Boating lingo

Boating Lingo You Should Know in NZ: Mastering Maritime Terminology

January 2024

Navigating the waters of New Zealand is not just about steering your boat; it’s also about steering conversations with fellow boaties. Whether you’re a seasoned sailor or new to the world of boating, understanding common boating terms is crucial for effective communication and safety. This guide will walk you through essential boating lingo, so you can talk the talk as you sail the seas of Aotearoa.

Understanding Your Vessel from Bow to Stern

Bow: The very front of your boat. When you're moving forward, you're heading toward the bow.

Stern: This is the rear end of your boat. If something is behind you while you're steering, it’s toward the stern.

Hull: The main body of the boat, which floats on the water. It’s everything from bow to stern, port to starboard.

Cockpit: An open area where you control the boat, usually partially sheltered. It’s the boat's command center.

Cabin: A room or enclosed space on the boat. It can be used for sleeping, eating, or just escaping the elements.

Bulkhead: Interior walls within the boat, often used to separate different rooms or sections.

Bilge: The lowest part inside the boat, often where water collects and is pumped out from.

Navigating Directions Aboard

Port: The left side of the boat when you’re facing the bow. Remember, 'port' and 'left' both have four letters.

Starboard: The right side of the boat when facing the bow. It’s the opposite of port.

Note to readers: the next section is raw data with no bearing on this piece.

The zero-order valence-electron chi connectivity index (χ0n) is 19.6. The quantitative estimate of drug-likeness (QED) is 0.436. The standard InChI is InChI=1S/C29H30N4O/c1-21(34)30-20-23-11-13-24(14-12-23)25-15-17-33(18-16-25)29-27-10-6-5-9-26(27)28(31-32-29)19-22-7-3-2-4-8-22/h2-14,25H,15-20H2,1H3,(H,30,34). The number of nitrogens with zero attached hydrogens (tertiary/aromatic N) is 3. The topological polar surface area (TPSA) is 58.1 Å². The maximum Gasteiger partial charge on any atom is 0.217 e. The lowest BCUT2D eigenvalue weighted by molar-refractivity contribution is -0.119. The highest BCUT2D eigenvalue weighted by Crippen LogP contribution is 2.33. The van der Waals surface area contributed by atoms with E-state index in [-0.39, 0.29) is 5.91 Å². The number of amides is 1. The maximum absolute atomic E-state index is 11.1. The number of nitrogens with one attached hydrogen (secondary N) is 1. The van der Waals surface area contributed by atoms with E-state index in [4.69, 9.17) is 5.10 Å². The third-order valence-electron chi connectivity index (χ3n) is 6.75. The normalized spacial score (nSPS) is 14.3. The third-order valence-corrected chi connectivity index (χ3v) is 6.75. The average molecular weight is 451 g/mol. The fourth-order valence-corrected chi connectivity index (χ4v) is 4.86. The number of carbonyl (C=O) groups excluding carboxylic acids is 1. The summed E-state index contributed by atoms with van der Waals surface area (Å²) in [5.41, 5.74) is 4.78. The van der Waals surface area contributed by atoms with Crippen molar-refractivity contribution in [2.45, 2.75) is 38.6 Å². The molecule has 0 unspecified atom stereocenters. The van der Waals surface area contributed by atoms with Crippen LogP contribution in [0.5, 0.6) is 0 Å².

Windward: The side of the boat where the wind is coming from. It’s often the 'upwind' side.

Leeward: Opposite of windward, this is the side sheltered from the wind, also known as the 'downwind' side.

Leeshore: The shore that the wind is blowing towards. It's important for anchoring and docking.

Forward: Moving towards the bow of the boat. If you're moving forward, you're heading to the front.

Aft: Moving towards the stern of the boat. It’s synonymous with 'backward' or 'rearward.'

Delving Deeper into Nautical Jargon

Painter: A rope tied to the bow of a small boat, often used for securing or towing.

Freeboard: The distance from the waterline to the upper deck level. It's a measure of a boat's safety against waves and water ingress.

Knot (Speed): A unit of speed equal to one nautical mile per hour (approximately 1.85 km/hr). When you hear 'eight knots,' it means the boat is travelling at that speed.

Familiarity with these terms is more than just boating etiquette; it’s about understanding and being understood in the maritime world. Whether you're discussing a repair or planning a journey, these terms will help ensure clarity and safety on New Zealand's beautiful waters.